Florida Gov. DeSantis may continue migrant flights to Democratic states
Florida Gov. Ron DeSantis (R) may continue organizing flights carrying undocumented migrants from Texas to other parts of the country, including Delaware and Illinois, according to documents reviewed by McClatchy DC.
Why it matters: The flights would follow the two planes carrying 48 migrants that were sent to Martha's Vineyard in Massachusetts from Texas in September, which have been criticized as a "political stunt."
- The migrants flown to Martha's Vineyard filed a class action lawsuit against DeSantis and other Florida officials, while their lawyers called on the federal government to open a criminal probe into the flights.
- A possible flight to Delaware was expected in late September but never occurred.
The documents reviewed by McClatchy revealed that Vertol Systems, the state contractor that flew the migrants to Martha's Vineyard, told Florida's Department of Transportation in a letter dated Oct. 8 that it wanted to continue proposed flights through Dec. 1.
- The letter also showed that Vertol proposed sending at least 100 migrants to "Delaware, Illinois or other states" for $950,000 in state funding between Sept. 19 and Oct. 3.
- The Sun-Sentinel previously reported that Vertol had until April 2023 to use $12 million given by Florida's legislature through the state's transportation department.
What they're saying: "While Florida has had all hands on deck responding to our catastrophic hurricane, the immigration relocation program remains active," Taryn Fenske, DeSantis’ communications director, told The Guardian.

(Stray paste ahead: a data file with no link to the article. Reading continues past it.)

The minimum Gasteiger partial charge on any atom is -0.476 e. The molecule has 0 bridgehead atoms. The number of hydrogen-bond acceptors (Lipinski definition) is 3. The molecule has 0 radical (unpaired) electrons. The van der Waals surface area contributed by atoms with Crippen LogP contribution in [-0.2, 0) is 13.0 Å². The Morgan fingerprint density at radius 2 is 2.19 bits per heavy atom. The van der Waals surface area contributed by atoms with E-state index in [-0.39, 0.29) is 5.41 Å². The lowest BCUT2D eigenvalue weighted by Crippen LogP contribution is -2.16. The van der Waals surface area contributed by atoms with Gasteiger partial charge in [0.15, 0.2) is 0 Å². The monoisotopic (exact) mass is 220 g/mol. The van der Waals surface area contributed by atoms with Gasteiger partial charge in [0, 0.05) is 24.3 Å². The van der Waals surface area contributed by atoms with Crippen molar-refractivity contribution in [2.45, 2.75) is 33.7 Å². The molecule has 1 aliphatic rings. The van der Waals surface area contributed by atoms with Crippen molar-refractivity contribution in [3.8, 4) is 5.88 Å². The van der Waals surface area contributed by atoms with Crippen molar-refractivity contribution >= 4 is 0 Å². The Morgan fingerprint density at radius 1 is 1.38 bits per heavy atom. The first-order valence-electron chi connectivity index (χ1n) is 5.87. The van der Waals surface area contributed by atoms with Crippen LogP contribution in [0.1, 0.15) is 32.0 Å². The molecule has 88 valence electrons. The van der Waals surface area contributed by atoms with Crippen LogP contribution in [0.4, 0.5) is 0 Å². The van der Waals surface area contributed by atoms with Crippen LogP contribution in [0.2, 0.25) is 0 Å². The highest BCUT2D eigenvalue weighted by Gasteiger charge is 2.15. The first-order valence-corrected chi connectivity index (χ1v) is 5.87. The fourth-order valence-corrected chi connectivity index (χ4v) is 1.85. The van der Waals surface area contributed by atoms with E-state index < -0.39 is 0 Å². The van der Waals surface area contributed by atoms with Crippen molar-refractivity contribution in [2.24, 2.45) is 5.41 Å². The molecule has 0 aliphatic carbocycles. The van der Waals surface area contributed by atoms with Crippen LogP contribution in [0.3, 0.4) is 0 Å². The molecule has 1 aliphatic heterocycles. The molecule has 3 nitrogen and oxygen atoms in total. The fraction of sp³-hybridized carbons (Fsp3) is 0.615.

- DeSantis' office did not immediately respond to Axios' request for comment.
- The governor has previously denied misleading the migrants, saying they consented to the flights.
The big picture: DeSantis, Texas Gov. Greg Abbott (R) and Arizona Gov. Doug Ducey (R) have transported more than 10,000 migrants to liberal enclaves to protest the Biden administration's border policies, which they claim are too lax.
- A Texas sheriff opened a criminal investigation into the flights in September, saying the migrants were "lured" onto a flight to Florida, then another flight to Massachusetts. The sheriff last week declared they were victims of a crime.
- The Treasury Department's Office of Inspector General also opened an investigation into the funding for the flights.
- New York City Mayor Eric Adams (D) declared a state of emergency on Oct. 7 in response to migrants arriving in the city on buses primarily from Texas.